In “Modernity at Large: Cultural Dimensions of Globalization,” Arjun Appadurai argues that intellectuals in the academy need to begin thinking postnationally about contemporary national crises–a claim that ultimately stimulates questions about the future of patriotism. Appadurai’s thesis rests on the claim that study of discourse in the Western academy is divorced from other institutional forms while the study of literary discourses is divorced from the discourse of other social organizations such as armies, corporations, bureaucracies, etc. (159). Appadurai calls for a journey to the space of postcolony, which in America is “marked by whiteness but marked too by its uneasy engagement with diasporic people, mobile technologies, and queer nationalities” (159).
Appurudai suggest that we need to study the organizations, movements, ideologies, and networks which comprise postnational social formations. We need to begin studying the permanent frameworks such as refugee camps that emerge in the postnational order of the world. We need to study the local but with the awareness that the local is the global. We can’t view local as static, homogeneous; it is always changing, interacting, creating new global realities. Nation is unstable entity. where it was once formed by identity, ethnicity, race; today, nation is an interaction of flows of values, cultures, movements, facilitated by different medias and technologies. Nation is hence unstable.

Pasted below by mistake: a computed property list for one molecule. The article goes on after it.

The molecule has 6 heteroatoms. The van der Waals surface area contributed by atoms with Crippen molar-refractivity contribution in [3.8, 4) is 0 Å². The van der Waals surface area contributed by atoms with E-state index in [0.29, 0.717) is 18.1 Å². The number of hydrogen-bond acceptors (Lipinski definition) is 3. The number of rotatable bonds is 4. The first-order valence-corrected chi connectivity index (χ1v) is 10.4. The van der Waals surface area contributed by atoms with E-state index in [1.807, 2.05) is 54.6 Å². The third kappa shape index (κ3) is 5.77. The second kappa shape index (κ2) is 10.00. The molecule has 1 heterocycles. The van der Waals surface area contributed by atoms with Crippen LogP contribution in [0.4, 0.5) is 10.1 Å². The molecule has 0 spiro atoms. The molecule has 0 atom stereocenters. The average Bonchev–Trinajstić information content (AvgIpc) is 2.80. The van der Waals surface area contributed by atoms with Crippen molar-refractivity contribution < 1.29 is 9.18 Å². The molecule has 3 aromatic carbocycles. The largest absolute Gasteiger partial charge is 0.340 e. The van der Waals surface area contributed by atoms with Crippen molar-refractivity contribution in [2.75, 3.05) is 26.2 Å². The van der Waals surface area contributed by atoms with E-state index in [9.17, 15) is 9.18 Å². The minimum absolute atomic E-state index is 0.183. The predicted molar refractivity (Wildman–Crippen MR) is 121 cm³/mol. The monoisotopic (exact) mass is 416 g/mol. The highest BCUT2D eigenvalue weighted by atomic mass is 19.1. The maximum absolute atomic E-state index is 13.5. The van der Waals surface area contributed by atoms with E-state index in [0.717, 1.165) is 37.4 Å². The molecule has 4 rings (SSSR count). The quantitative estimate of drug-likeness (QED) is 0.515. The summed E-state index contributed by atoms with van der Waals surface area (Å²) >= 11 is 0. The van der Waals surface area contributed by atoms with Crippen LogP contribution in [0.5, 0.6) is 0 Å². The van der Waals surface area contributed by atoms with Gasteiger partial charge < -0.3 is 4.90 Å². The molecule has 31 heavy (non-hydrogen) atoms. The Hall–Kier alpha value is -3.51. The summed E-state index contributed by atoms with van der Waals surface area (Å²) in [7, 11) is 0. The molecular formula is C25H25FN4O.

Cultures and nations today is always an interaction of local and global; a collective of cross-cultural relations. Comparative rhetoric is impossible because there is no static entities to compare.